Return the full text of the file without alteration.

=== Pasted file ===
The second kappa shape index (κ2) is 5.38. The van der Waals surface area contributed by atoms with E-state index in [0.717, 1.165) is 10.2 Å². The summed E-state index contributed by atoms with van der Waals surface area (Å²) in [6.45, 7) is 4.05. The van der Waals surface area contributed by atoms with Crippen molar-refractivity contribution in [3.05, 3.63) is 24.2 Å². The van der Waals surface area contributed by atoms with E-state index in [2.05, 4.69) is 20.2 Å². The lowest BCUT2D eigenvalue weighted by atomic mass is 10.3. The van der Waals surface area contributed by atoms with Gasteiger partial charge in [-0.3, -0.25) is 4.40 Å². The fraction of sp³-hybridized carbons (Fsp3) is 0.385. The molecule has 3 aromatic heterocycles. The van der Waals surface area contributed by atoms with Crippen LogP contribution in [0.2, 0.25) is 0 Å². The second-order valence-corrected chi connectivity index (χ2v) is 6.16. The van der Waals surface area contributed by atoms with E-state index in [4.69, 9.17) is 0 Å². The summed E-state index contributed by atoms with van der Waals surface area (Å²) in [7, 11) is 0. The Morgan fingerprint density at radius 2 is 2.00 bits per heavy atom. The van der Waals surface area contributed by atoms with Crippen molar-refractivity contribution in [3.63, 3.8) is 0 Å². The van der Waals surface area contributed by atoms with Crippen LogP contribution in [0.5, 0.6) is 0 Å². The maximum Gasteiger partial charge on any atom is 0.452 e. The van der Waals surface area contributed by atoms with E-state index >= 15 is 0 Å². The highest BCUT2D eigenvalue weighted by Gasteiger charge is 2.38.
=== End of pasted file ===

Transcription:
The second kappa shape index (κ2) is 5.38. The van der Waals surface area contributed by atoms with E-state index in [0.717, 1.165) is 10.2 Å². The summed E-state index contributed by atoms with van der Waals surface area (Å²) in [6.45, 7) is 4.05. The van der Waals surface area contributed by atoms with Crippen molar-refractivity contribution in [3.05, 3.63) is 24.2 Å². The van der Waals surface area contributed by atoms with E-state index in [2.05, 4.69) is 20.2 Å². The lowest BCUT2D eigenvalue weighted by atomic mass is 10.3. The van der Waals surface area contributed by atoms with Gasteiger partial charge in [-0.3, -0.25) is 4.40 Å². The fraction of sp³-hybridized carbons (Fsp3) is 0.385. The molecule has 3 aromatic heterocycles. The van der Waals surface area contributed by atoms with Crippen LogP contribution in [0.2, 0.25) is 0 Å². The second-order valence-corrected chi connectivity index (χ2v) is 6.16. The van der Waals surface area contributed by atoms with E-state index in [4.69, 9.17) is 0 Å². The summed E-state index contributed by atoms with van der Waals surface area (Å²) in [7, 11) is 0. The Morgan fingerprint density at radius 2 is 2.00 bits per heavy atom. The van der Waals surface area contributed by atoms with Crippen molar-refractivity contribution in [3.63, 3.8) is 0 Å². The van der Waals surface area contributed by atoms with Crippen LogP contribution in [0.5, 0.6) is 0 Å². The maximum Gasteiger partial charge on any atom is 0.452 e. The van der Waals surface area contributed by atoms with E-state index >= 15 is 0 Å². The highest BCUT2D eigenvalue weighted by Gasteiger charge is 2.38.